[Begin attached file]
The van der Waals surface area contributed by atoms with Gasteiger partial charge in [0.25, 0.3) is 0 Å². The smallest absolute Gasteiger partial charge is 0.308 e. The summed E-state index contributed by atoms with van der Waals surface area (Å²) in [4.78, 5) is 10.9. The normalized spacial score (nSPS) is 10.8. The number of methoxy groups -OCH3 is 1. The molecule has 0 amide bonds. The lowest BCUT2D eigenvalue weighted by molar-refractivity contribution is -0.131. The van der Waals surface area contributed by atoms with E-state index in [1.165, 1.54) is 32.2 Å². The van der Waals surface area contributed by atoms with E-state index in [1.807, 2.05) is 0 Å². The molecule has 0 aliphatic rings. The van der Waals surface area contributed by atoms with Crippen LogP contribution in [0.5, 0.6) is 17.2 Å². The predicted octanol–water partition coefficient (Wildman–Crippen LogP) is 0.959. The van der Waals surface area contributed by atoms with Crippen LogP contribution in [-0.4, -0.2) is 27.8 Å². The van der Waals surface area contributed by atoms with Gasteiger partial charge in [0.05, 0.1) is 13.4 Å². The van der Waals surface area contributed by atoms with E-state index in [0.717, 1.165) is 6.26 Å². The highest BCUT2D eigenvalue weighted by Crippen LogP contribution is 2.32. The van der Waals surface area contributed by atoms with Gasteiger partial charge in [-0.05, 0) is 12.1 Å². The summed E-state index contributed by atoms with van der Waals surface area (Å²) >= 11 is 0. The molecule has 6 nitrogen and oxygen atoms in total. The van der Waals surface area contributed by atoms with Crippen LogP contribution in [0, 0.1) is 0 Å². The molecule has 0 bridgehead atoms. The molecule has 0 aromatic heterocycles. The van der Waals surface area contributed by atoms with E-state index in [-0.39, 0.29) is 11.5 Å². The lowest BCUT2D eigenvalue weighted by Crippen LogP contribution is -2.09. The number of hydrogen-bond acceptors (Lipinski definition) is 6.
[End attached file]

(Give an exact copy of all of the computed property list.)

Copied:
The van der Waals surface area contributed by atoms with Gasteiger partial charge in [0.25, 0.3) is 0 Å². The smallest absolute Gasteiger partial charge is 0.308 e. The summed E-state index contributed by atoms with van der Waals surface area (Å²) in [4.78, 5) is 10.9. The normalized spacial score (nSPS) is 10.8. The number of methoxy groups -OCH3 is 1. The molecule has 0 amide bonds. The lowest BCUT2D eigenvalue weighted by molar-refractivity contribution is -0.131. The van der Waals surface area contributed by atoms with E-state index in [1.165, 1.54) is 32.2 Å². The van der Waals surface area contributed by atoms with E-state index in [1.807, 2.05) is 0 Å². The molecule has 0 aliphatic rings. The van der Waals surface area contributed by atoms with Crippen LogP contribution in [0.5, 0.6) is 17.2 Å². The predicted octanol–water partition coefficient (Wildman–Crippen LogP) is 0.959. The van der Waals surface area contributed by atoms with Crippen LogP contribution in [-0.4, -0.2) is 27.8 Å². The van der Waals surface area contributed by atoms with Gasteiger partial charge in [0.05, 0.1) is 13.4 Å². The van der Waals surface area contributed by atoms with E-state index in [0.717, 1.165) is 6.26 Å². The highest BCUT2D eigenvalue weighted by Crippen LogP contribution is 2.32. The van der Waals surface area contributed by atoms with Gasteiger partial charge in [-0.05, 0) is 12.1 Å². The summed E-state index contributed by atoms with van der Waals surface area (Å²) >= 11 is 0. The molecule has 6 nitrogen and oxygen atoms in total. The van der Waals surface area contributed by atoms with Crippen LogP contribution in [0, 0.1) is 0 Å². The molecule has 0 bridgehead atoms. The molecule has 0 aromatic heterocycles. The van der Waals surface area contributed by atoms with E-state index in [-0.39, 0.29) is 11.5 Å². The lowest BCUT2D eigenvalue weighted by Crippen LogP contribution is -2.09. The number of hydrogen-bond acceptors (Lipinski definition) is 6.